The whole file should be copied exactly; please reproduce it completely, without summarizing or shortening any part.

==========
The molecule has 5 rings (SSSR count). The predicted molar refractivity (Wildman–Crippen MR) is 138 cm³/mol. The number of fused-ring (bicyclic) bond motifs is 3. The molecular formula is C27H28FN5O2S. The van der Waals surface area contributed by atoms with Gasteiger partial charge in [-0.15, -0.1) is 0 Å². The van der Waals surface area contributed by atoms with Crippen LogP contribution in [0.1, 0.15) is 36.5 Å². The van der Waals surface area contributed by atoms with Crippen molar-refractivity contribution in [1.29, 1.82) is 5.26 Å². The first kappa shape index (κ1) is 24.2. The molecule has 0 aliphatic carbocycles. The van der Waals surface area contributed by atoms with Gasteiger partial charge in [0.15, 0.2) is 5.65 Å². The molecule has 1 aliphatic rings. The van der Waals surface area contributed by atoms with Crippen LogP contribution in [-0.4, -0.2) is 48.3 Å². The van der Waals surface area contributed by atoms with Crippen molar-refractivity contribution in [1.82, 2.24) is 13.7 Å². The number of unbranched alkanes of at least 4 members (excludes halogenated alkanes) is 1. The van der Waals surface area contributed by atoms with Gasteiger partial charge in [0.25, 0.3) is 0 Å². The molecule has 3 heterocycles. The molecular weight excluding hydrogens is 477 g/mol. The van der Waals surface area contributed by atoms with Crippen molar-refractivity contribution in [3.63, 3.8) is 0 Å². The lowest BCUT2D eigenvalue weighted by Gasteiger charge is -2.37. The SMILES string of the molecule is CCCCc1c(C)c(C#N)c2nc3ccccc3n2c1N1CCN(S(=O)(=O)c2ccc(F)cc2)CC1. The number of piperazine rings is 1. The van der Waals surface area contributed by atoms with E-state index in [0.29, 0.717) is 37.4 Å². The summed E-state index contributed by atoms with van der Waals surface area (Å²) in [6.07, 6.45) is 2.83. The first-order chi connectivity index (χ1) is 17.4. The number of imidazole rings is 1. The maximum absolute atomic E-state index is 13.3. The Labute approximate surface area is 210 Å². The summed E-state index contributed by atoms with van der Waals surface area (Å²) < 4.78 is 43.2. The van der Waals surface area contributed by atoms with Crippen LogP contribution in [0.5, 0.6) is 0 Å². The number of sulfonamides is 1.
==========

The molecule has 5 rings (SSSR count). The predicted molar refractivity (Wildman–Crippen MR) is 138 cm³/mol. The number of fused-ring (bicyclic) bond motifs is 3. The molecular formula is C27H28FN5O2S. The van der Waals surface area contributed by atoms with Gasteiger partial charge in [-0.15, -0.1) is 0 Å². The van der Waals surface area contributed by atoms with Crippen LogP contribution in [0.1, 0.15) is 36.5 Å². The van der Waals surface area contributed by atoms with Crippen molar-refractivity contribution in [1.29, 1.82) is 5.26 Å². The first kappa shape index (κ1) is 24.2. The molecule has 0 aliphatic carbocycles. The van der Waals surface area contributed by atoms with Gasteiger partial charge in [0.15, 0.2) is 5.65 Å². The molecule has 1 aliphatic rings. The van der Waals surface area contributed by atoms with Crippen LogP contribution in [-0.4, -0.2) is 48.3 Å². The van der Waals surface area contributed by atoms with Crippen molar-refractivity contribution in [1.82, 2.24) is 13.7 Å². The number of unbranched alkanes of at least 4 members (excludes halogenated alkanes) is 1. The van der Waals surface area contributed by atoms with Gasteiger partial charge in [0.25, 0.3) is 0 Å². The molecule has 3 heterocycles. The molecular weight excluding hydrogens is 477 g/mol. The van der Waals surface area contributed by atoms with Crippen molar-refractivity contribution in [3.63, 3.8) is 0 Å². The lowest BCUT2D eigenvalue weighted by Gasteiger charge is -2.37. The SMILES string of the molecule is CCCCc1c(C)c(C#N)c2nc3ccccc3n2c1N1CCN(S(=O)(=O)c2ccc(F)cc2)CC1. The number of piperazine rings is 1. The van der Waals surface area contributed by atoms with E-state index in [0.29, 0.717) is 37.4 Å². The summed E-state index contributed by atoms with van der Waals surface area (Å²) in [6.07, 6.45) is 2.83. The first-order chi connectivity index (χ1) is 17.4. The number of imidazole rings is 1. The maximum absolute atomic E-state index is 13.3. The Labute approximate surface area is 210 Å². The summed E-state index contributed by atoms with van der Waals surface area (Å²) < 4.78 is 43.2. The van der Waals surface area contributed by atoms with Crippen LogP contribution in [0.5, 0.6) is 0 Å². The number of sulfonamides is 1.